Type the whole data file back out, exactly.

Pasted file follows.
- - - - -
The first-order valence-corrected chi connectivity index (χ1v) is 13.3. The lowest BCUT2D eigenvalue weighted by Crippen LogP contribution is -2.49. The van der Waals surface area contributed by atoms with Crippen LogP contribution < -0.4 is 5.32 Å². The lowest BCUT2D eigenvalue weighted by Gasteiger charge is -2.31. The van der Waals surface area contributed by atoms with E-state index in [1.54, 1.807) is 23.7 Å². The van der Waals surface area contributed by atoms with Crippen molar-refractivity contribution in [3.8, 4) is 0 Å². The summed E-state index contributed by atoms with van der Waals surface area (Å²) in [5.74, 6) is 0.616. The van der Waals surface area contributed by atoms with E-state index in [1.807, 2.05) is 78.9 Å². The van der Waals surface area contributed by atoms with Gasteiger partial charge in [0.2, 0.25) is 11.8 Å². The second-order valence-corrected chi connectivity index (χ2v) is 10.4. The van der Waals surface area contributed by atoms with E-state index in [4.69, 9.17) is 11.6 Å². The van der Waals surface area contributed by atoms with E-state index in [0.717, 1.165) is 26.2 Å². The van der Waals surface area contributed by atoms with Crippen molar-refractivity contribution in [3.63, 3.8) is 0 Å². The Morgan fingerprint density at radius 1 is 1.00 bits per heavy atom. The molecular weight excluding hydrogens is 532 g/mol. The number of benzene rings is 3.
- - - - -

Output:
The first-order valence-corrected chi connectivity index (χ1v) is 13.3. The lowest BCUT2D eigenvalue weighted by Crippen LogP contribution is -2.49. The van der Waals surface area contributed by atoms with Crippen LogP contribution < -0.4 is 5.32 Å². The lowest BCUT2D eigenvalue weighted by Gasteiger charge is -2.31. The van der Waals surface area contributed by atoms with E-state index in [1.54, 1.807) is 23.7 Å². The van der Waals surface area contributed by atoms with Crippen molar-refractivity contribution in [3.8, 4) is 0 Å². The summed E-state index contributed by atoms with van der Waals surface area (Å²) in [5.74, 6) is 0.616. The van der Waals surface area contributed by atoms with E-state index in [1.807, 2.05) is 78.9 Å². The van der Waals surface area contributed by atoms with Gasteiger partial charge in [0.2, 0.25) is 11.8 Å². The second-order valence-corrected chi connectivity index (χ2v) is 10.4. The van der Waals surface area contributed by atoms with E-state index in [4.69, 9.17) is 11.6 Å². The van der Waals surface area contributed by atoms with E-state index in [0.717, 1.165) is 26.2 Å². The van der Waals surface area contributed by atoms with Crippen molar-refractivity contribution in [3.63, 3.8) is 0 Å². The Morgan fingerprint density at radius 1 is 1.00 bits per heavy atom. The molecular weight excluding hydrogens is 532 g/mol. The number of benzene rings is 3.